Arrest connected to the employee’s activities at work
In this example, it would be common that the employer has already investigated the misconduct. Indeed, the employer may well be the one that involved the police. Common examples would be fraud, theft and driving offences committed while the employee is working.
The employer is generally not obliged to pause carrying out its own internal procedures until the employee has been successfully prosecuted. Rather, the employer can conduct its own investigation and disciplinary hearing, applying the normal principles of fairness and natural justice.
However, during the procedure the employee may opt not to answer any questions, most likely on the advice of their criminal lawyer. Here the key issue is that the employee has been given the opportunity to respond during the investigation and disciplinary procedures. The employer should reach a decision based on whether there is a reasonable belief in the employee’s guilt, that there is a reasonable basis to sustain that belief, and that the investigation was reasonable in the circumstances.
Arrest relating to the employee’s life outside of work
Matters tend to get more complicated where the conduct has taken place in the employee’s personal life. It is common that the first the employer is aware of the conduct is when the police arrive at the employer’s premises to arrest the employee, because the employee fails to report for work, or where the employer has received a tip off from a third party.
Certain behaviours that occur in the employee’s personal life have no connection with the employer; for example, a driving offence where the employee is not required to drive as part of their job. In these circumstances, the employer should not intervene.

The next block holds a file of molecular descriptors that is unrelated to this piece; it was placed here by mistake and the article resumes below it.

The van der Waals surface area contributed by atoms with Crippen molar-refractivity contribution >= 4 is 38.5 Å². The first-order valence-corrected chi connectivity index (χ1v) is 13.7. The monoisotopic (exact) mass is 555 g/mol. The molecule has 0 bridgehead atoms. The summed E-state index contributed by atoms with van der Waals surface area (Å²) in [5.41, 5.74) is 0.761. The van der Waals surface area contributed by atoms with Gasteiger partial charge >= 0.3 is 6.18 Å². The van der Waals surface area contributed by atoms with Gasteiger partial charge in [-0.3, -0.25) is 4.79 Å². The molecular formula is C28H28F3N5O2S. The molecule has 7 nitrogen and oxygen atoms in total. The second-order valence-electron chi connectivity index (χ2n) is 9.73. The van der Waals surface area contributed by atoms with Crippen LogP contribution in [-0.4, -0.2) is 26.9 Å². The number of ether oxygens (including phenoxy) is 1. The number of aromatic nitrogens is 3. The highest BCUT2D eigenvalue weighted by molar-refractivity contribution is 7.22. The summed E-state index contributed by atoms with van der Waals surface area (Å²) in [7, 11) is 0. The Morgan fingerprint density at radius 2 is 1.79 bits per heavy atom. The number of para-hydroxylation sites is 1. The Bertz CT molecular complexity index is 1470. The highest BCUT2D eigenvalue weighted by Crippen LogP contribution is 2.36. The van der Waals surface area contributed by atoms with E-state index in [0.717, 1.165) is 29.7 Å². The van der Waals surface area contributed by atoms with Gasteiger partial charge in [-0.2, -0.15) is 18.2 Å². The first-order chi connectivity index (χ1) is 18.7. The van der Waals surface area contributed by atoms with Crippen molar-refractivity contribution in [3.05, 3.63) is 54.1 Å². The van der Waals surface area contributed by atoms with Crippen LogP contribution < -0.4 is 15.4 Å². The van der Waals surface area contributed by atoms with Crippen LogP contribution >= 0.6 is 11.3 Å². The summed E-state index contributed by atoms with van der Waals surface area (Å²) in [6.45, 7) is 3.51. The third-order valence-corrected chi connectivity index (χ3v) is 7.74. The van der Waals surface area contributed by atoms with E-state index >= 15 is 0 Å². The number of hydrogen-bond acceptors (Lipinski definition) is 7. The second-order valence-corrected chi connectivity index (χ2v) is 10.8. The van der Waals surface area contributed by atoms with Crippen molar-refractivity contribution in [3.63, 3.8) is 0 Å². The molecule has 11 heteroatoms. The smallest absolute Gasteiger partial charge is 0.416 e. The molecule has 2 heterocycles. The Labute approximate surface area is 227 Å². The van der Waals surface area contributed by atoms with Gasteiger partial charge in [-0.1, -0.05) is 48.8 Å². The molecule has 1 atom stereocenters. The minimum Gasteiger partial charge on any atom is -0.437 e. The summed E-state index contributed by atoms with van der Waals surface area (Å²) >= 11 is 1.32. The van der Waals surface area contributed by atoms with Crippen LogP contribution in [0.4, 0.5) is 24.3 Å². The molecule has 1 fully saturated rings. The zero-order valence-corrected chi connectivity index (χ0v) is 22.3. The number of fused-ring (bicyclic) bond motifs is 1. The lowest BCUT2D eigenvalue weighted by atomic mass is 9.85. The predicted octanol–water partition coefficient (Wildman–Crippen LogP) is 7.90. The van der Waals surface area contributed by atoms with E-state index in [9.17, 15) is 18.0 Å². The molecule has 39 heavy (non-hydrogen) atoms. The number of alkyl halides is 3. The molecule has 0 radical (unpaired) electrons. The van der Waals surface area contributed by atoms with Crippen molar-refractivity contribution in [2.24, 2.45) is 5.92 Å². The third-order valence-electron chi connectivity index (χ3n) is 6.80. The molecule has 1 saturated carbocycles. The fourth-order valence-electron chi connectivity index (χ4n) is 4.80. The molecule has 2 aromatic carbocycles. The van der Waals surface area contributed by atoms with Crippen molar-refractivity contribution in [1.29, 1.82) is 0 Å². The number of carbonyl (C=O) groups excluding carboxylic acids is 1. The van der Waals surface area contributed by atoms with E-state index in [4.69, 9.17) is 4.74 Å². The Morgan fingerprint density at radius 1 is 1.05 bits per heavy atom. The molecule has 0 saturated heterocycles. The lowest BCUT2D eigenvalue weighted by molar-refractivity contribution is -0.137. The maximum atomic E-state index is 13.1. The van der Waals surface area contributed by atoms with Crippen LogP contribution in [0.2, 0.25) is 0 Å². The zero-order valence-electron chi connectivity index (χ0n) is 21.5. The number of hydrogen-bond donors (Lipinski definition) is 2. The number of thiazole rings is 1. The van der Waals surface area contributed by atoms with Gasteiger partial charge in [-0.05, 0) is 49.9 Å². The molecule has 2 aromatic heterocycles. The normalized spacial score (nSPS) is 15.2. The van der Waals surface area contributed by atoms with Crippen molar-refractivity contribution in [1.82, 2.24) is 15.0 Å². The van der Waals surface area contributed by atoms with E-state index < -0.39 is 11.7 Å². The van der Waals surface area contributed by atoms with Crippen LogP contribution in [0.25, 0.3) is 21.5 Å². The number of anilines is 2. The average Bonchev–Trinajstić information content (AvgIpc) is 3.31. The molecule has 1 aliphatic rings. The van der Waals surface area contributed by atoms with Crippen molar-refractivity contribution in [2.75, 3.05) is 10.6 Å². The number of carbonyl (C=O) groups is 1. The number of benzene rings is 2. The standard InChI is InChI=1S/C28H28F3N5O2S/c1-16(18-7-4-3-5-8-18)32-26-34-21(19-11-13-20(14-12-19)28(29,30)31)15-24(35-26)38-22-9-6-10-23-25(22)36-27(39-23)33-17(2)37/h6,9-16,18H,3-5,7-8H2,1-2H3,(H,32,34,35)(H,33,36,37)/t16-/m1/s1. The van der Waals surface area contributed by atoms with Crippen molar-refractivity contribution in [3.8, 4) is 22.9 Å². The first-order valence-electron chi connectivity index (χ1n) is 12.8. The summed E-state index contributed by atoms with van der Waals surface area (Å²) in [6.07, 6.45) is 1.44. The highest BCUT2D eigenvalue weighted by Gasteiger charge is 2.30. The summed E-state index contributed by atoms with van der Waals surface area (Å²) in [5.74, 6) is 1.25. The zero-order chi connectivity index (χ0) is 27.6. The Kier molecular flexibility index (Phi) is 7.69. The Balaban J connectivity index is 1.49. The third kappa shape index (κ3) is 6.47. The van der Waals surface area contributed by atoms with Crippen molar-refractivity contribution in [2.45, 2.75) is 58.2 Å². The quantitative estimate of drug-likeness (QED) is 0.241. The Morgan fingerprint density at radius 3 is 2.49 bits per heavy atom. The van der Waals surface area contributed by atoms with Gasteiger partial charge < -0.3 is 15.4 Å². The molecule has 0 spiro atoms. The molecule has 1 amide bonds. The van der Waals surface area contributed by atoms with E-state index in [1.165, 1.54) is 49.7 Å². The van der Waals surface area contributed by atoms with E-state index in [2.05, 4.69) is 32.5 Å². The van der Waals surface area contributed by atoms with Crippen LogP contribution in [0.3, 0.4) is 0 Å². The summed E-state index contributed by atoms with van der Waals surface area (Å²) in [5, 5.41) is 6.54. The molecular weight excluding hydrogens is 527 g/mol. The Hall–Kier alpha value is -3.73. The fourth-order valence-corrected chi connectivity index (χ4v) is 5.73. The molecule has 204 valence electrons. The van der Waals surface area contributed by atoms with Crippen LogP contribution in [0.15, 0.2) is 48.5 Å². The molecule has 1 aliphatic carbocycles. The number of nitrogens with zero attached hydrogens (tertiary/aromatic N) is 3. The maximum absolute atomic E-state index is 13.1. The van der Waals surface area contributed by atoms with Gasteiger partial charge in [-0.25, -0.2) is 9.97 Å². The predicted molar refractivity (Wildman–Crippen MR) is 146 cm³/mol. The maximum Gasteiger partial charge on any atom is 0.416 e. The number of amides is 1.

However, there will be alleged conduct that does have an impact on the employee’s job; for example, being accused of having paedophilia-related images on a personal laptop at home. Here, if the employee’s role involves working with children the employer will have a locus to investigate further.
The issue of alleged criminal behaviour in the employee’s personal life still triggers the following:
- An investigation should be undertaken by the employer into the allegations.
- The employer should not suspend as a knee-jerk reaction to what the employee has been accused of. Some initial investigation will normally be appropriate before suspension is considered. That said, sometimes the alleged crime is so serious that suspension with very little investigation will be the correct course of action.
- If a police investigation is ongoing, the employer should be careful not to interfere with, or cut across, the police investigation. Sometimes this will mean delaying the investigation. However, care should be taken not to delay too long if the employer is considering dismissal on the grounds of gross misconduct as otherwise this can undermine the fairness of the process followed.
- The employee may have been advised by their criminal solicitor not to provide any detailed information to the employer as this may harm their defence. This can make it difficult for an employer to carry out an adequate investigation/establish a reasonable belief in the employee’s misconduct.
- Generally, the employer does not have to wait for the outcome of the criminal trial. The employer should conduct its own investigation and form its own view.
- Where the alleged misconduct has career-limiting implications, such as where the employee may no longer be able to work in a care role or legal role, the disciplinary manager must consider all available evidence, including any evidence suggesting innocence as well as guilt.
Kim Pattullo is an employment partner based in Scotland at Shoosmiths
Disclaimer: This article is for informational purposes only and does not constitute legal advice. It is recommended that specific professional advice is sought before acting on any of the information given.